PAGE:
August 23, 2002
"People's adherence was really low at the beginning with 55 percent to 57 percent, and the pager system did improve adherence," said Steven Safren, Ph.D., coauthor and research scientist at Fenway Community Health in Boston. Safren is also an associate director of the Cognitive Behavioral Therapy Program at the psychiatry department of Massachusetts General Hospital and an assistant professor at Harvard Medical School.
After two weeks of being prompted by the pager system, adherence climbed to 70 percent, but it fell back to 64 percent after 12 weeks, he said. The group of HIV patients who did not receive the pager prompts had adherence rates of 56 percent at two weeks and 52 percent at 12 weeks. The pager delivered timed instructions like, "Remember, don't eat for the next hour," or "Take your pill, and don't eat for the next two hours." Adherence was assessed through a pill bottle system that recorded each time it was opened.
Since the paging system has not proven to be highly effective, clinics and physicians seeking to improve patient adherence should consider an approach that uses more than one strategy. For example, a paging or reminder system could be combined with counseling and behavior modification. In the case of a patient with severe social and behavioral problems, a program could have them return to weekly one-on-one meetings to work on their adherence skills, and they could be given both a pill box and a reminder system, such as a pager or watch alarm, Safren said.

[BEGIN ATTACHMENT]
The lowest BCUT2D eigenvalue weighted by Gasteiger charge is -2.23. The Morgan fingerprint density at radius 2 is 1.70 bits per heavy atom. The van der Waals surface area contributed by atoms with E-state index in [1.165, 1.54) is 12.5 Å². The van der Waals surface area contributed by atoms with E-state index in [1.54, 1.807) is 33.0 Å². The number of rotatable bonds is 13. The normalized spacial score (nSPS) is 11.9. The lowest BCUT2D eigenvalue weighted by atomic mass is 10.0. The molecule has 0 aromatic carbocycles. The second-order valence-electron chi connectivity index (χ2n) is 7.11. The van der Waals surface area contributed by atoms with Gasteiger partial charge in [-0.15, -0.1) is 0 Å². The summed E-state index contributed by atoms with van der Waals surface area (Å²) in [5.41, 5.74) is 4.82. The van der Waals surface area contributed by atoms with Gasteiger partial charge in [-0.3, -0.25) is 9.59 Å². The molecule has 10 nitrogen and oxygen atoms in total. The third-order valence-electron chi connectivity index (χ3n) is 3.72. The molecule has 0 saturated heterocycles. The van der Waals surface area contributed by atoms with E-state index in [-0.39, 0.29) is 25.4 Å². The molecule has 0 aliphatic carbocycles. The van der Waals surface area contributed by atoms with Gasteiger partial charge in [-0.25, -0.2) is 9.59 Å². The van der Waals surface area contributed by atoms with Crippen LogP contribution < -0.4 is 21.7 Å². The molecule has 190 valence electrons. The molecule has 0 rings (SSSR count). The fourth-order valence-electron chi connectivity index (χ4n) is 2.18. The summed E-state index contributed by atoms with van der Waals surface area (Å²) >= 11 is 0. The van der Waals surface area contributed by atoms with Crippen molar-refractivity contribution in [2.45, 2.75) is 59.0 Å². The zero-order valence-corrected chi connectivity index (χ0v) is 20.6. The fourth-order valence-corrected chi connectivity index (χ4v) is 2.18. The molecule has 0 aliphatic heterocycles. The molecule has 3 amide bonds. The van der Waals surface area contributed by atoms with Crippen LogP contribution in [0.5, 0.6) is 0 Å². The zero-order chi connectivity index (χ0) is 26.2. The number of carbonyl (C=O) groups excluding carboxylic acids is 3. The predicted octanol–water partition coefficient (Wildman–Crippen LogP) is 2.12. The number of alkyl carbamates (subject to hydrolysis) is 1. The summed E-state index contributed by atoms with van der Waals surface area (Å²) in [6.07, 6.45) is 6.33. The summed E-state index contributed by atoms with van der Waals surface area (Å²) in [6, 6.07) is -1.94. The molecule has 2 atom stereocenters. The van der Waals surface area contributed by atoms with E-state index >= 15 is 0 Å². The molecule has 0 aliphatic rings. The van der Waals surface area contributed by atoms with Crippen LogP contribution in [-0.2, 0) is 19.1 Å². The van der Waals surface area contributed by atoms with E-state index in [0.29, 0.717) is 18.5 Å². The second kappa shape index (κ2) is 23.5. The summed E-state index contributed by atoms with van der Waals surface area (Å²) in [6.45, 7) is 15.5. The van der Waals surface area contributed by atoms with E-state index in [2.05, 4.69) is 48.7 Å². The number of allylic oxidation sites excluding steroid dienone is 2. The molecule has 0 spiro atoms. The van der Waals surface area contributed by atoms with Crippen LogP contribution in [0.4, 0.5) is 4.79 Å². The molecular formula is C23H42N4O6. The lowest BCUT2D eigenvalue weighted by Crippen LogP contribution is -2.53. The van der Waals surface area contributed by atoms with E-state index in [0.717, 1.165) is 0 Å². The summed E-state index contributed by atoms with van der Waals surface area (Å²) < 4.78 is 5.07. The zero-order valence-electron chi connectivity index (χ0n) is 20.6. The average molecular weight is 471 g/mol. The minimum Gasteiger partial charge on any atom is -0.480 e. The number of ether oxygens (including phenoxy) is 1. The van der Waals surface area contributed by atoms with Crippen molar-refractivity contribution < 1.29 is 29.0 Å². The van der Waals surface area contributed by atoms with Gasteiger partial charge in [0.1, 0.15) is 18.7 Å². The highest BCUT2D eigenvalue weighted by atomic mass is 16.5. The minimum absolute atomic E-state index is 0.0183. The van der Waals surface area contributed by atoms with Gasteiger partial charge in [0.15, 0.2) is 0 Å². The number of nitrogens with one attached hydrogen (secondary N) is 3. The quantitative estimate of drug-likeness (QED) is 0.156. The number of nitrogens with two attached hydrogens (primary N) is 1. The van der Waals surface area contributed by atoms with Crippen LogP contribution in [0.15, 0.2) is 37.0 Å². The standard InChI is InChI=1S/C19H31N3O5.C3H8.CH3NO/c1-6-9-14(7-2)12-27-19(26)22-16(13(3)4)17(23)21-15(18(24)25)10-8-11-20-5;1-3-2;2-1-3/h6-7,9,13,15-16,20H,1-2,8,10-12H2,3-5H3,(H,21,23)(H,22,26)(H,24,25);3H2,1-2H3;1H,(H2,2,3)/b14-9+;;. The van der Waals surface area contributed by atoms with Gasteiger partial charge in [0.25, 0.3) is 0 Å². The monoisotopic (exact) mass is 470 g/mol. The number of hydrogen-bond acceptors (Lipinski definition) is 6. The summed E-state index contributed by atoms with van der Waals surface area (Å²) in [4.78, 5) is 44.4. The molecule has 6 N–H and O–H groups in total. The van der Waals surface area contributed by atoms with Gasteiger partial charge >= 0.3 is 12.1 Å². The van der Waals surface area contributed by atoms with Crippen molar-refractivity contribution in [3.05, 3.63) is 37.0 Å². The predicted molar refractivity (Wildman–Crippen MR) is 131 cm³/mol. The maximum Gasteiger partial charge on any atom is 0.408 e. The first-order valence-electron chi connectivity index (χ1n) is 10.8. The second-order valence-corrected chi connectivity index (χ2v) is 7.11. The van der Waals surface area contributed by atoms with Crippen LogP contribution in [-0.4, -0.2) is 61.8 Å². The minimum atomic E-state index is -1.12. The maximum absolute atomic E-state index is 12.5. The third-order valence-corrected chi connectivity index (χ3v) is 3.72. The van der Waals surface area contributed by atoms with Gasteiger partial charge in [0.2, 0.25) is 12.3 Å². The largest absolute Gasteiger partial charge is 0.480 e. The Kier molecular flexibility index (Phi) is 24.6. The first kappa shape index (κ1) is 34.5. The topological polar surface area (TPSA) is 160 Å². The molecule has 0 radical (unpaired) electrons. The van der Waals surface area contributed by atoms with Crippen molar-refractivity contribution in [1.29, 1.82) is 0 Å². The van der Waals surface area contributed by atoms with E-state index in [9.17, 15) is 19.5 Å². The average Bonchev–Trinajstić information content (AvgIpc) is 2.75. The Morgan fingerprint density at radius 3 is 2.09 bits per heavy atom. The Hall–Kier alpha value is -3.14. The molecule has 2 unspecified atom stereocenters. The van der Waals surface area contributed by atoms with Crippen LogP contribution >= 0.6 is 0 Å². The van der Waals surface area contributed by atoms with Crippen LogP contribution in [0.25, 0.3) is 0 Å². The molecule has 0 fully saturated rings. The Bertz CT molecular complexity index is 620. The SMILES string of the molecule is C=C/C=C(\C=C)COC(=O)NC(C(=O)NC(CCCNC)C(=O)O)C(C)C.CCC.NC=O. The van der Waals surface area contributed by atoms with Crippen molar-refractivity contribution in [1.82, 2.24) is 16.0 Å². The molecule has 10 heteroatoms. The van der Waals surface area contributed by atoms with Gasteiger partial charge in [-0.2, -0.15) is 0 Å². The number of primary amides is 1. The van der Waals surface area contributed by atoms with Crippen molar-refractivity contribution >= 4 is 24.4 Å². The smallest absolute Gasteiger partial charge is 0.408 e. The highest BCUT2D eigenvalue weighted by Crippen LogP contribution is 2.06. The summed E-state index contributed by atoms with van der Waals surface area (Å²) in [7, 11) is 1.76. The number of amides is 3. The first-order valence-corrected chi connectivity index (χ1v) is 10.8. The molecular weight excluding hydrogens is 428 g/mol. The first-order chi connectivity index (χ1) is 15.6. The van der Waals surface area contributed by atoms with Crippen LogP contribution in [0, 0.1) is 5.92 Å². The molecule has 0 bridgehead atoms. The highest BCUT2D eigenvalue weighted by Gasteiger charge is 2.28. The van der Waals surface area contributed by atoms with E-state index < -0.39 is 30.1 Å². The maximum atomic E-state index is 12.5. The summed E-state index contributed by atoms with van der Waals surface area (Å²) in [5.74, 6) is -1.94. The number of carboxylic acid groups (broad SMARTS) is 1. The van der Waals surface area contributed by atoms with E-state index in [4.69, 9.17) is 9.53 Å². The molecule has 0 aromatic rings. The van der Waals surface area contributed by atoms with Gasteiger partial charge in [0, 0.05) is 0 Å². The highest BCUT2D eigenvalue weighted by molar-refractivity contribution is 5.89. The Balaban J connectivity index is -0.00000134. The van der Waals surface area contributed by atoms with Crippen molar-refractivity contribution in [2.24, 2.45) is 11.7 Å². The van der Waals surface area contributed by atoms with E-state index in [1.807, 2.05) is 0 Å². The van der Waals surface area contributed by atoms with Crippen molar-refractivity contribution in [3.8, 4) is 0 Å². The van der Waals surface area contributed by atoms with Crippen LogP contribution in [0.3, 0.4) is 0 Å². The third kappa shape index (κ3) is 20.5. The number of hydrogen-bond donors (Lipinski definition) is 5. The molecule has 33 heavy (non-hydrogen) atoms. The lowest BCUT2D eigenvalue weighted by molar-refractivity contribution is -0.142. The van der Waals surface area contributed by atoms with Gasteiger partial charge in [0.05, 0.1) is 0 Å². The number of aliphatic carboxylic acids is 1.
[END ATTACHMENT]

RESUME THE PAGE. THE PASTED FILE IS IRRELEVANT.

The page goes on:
The information component would include educational materials, as well as individualized education. Motivational interviewing, a technique sometimes used for people beginning or considering a behavioral change, may include an exercise in which an interviewer asks a patient to examine the short-term and long-term pros and cons of a behavior. The focus on behavioral skills may include providing patients with assistance in achieving adherence, such as teaching them skills to cope with medication side effects, Safren said, or teaching patients to think about why they are taking their medications each time they feel that the medication makes them feel worse or is too much trouble.